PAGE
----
Cattle farming is a huge part of the agriculture industry and an important part of a farmer’s livelihood. Indeed the concept of cattle farming is almost 6000 years old and is often considered the backbone of the farming industry. In the early stages of the farming industry, the cattle proved useful for both milk and meat. But the industry has developed now to the stage where farmers will often specialise in producing one or the other. Some farmers prefer to raise more exotic animals like Miniature Highlander cows. It is unclear what farming of the future will be like, but cattle farms will certainly play a massive role still.
Cattle farms are common and popular in the farming world, and the majority of a farmer’s earnings can often come from cattle. Indeed cattle are vital to the British economy as they provide milk that is one of the biggest selling products across the UK. They are also used for meat that aligns the shelves of the supermarkets. They provide us with essential food sources and as such play an important role in the country.
Many farmers will specialise just in cattle and livestock. They may even visit sites such as http://farm.autotrader.co.uk to buy equipment. This is important in helping them better care for their cattle. Things such as cattle crushes and large hay feeding systems play an important role on a cattle farm.
Despite their importance, cattle have had their share of controversy in recent years. BSE is also known as Mad Cow Disease and was present in the UK in the late 1990’s and early 2000’s. Mad Cow Disease is a neurodegenerative disease that afflicted cattle across the UK. The effects of it resulted in the slaughter of over 4 million cattle.
The disease had also killed 177 humans in the UK by 2009, and it led to the infamous ban on British beef. This lasted a decade and ended in 2006. During the BSE outbreak and the subsequent cattle cull the farming industry suffered a great deal.
In more recent years Bovine tuberculosis, otherwise known as TB, has had an extreme effect on cattle. This is an infectious disease of cattle but is much more common and widespread than the BSE disease.
Over the past few years, farmers have begun to notice a rise in the number of cattle infected with TB. This increase in infection has been largely attributed to badgers. Badgers are well known as carriers of bovine tuberculosis. It has been their presence in and around farmland that has added to increased spread of the disease.
TB can spread from badger to badger, from badger to cattle and from cattle to badger. It is thought that the badgers pass on TB to cattle through their urine, faeces and other such means. It is unclear exactly how large a role badgers are playing in the spread of TB, but it is undeniable that they contribute to the spread.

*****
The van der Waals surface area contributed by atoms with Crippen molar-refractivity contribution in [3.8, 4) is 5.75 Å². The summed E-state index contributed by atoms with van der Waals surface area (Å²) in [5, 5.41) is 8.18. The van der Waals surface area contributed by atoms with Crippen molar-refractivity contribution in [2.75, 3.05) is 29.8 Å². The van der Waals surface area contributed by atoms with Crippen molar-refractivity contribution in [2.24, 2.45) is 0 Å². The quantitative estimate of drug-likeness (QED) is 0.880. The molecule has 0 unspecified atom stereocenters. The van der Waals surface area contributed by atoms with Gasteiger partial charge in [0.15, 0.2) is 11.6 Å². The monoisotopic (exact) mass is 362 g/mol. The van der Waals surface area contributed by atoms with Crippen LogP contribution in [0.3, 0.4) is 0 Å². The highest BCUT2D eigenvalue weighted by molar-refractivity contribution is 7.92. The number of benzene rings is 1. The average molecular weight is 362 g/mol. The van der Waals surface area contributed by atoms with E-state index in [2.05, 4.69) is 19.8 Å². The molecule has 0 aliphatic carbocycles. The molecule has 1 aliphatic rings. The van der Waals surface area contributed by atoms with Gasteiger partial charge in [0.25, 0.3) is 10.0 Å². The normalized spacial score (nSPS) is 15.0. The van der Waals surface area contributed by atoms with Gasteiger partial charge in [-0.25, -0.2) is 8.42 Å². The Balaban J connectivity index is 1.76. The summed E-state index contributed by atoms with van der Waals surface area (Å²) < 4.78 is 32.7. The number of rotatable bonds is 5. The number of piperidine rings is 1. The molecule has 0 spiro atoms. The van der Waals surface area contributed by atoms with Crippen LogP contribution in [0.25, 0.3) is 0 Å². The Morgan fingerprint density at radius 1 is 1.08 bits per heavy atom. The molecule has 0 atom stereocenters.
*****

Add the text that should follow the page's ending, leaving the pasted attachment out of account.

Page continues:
Tuberculosis can have extreme and serious implications on the agriculture industry. Not to mention the fact that it affects farmers on a personal level as well. It results in the slaughter of many cattle and thus can adversely affect a farmer’s livelihood. If a farmer were to lose even a small percentage of his cattle to TB then this would have implications for him. His business would suffer for the rest of the year. He also may have to deal with quarantining any other cattle who get ill no matter what the sickness.
In 2011, the TB problems in cattle led to the slaughter of over 26,000 cattle and cost the farming industry over £90 million.
Department for Environment Food and Rural Affairs (Defra) support badger culling. According to them, it will reduce the risk of TB infection in cattle. It is thought that this years cull in Somerset will go a long way towards proving the effectiveness of a badger cull. There are debates about the legitimacy of badger culling as an effective form of combatting bovine TB. But the consensus seems to be that in areas with a large badger population culling has and will yield positive results.
Yet there are those opposed to a badger cull. Namely organisations that support wildlife and animals such as Care for the Wild. They claim that an independent panel last year showed that badgers died in an ineffective and inhumane way. There have been calls to halt the badger cull amid fears that some badgers took over 5 minutes to die. Trained marksmen are tasked with shooting badgers when they come out of their setts. This has fueled the controversy that it is like deer shooting.
Looking at it from a farmer’s perspective it is difficult to see another alternative to badger culling. Unfortunately, the spread of bovine TB through cattle farms can be crippling to farmers. It can also have severe ramifications on the agriculture industry and the economy of the UK as a whole.
Had people carried out the cull years ago when they should have then the population of badgers would have been less. Furthermore, the spread of TB would not have been anywhere near as bad as what farmers have to deal with at the moment.
A £50 million badger culling test supports this. It shows that under the right conditions comprehensive badger culling could reduce the disease. This reduction is said to average around 16% over a nine-year period though the percentage could be higher. This seems to support the culls in Somerset and Gloucestershire that have taken place earlier this year. In the Republic of Ireland areas trialling badger culls found a 51-68% reduction in cattle bovine TB over a period of five years.
It is not just farmers who suffer as a result of the spread of bovine TB. Studies have shown that the effects of TB on British cattle has cost the UK taxpayer over £500 million over the past ten years. In the current economic climate and with the nation still trying to dig its way out of a recession, this is an expense we simply cannot afford. Furthermore, the farm and agriculture industry contributes around £8 billion to the UK economy. For this reason, we need to protect farming assets and put a stop to the spread of TB.